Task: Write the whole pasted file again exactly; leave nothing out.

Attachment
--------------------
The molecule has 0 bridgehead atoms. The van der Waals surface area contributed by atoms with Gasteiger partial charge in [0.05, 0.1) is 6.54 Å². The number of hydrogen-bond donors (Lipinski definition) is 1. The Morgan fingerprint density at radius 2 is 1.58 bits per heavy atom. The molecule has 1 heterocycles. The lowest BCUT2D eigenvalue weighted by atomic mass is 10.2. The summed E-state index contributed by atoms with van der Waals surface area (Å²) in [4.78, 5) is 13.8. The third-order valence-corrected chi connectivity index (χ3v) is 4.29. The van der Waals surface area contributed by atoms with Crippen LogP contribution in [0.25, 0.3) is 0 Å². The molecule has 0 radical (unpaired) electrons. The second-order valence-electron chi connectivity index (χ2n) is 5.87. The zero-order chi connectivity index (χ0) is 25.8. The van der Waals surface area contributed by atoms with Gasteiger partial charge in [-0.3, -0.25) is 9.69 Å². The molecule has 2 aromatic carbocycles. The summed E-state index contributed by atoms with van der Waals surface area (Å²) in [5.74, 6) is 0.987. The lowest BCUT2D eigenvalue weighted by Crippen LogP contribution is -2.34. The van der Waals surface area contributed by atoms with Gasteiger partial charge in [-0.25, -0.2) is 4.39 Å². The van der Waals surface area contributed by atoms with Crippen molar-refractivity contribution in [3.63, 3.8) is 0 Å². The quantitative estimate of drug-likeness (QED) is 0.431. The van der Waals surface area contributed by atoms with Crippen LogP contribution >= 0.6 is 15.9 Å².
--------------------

The molecule has 0 bridgehead atoms. The van der Waals surface area contributed by atoms with Gasteiger partial charge in [0.05, 0.1) is 6.54 Å². The number of hydrogen-bond donors (Lipinski definition) is 1. The Morgan fingerprint density at radius 2 is 1.58 bits per heavy atom. The molecule has 1 heterocycles. The lowest BCUT2D eigenvalue weighted by atomic mass is 10.2. The summed E-state index contributed by atoms with van der Waals surface area (Å²) in [4.78, 5) is 13.8. The third-order valence-corrected chi connectivity index (χ3v) is 4.29. The van der Waals surface area contributed by atoms with Crippen LogP contribution in [0.25, 0.3) is 0 Å². The molecule has 0 radical (unpaired) electrons. The second-order valence-electron chi connectivity index (χ2n) is 5.87. The zero-order chi connectivity index (χ0) is 25.8. The van der Waals surface area contributed by atoms with Gasteiger partial charge in [-0.3, -0.25) is 9.69 Å². The molecule has 2 aromatic carbocycles. The summed E-state index contributed by atoms with van der Waals surface area (Å²) in [5.74, 6) is 0.987. The lowest BCUT2D eigenvalue weighted by Crippen LogP contribution is -2.34. The van der Waals surface area contributed by atoms with Gasteiger partial charge in [-0.25, -0.2) is 4.39 Å². The van der Waals surface area contributed by atoms with Crippen molar-refractivity contribution in [3.63, 3.8) is 0 Å². The quantitative estimate of drug-likeness (QED) is 0.431. The van der Waals surface area contributed by atoms with Crippen LogP contribution >= 0.6 is 15.9 Å².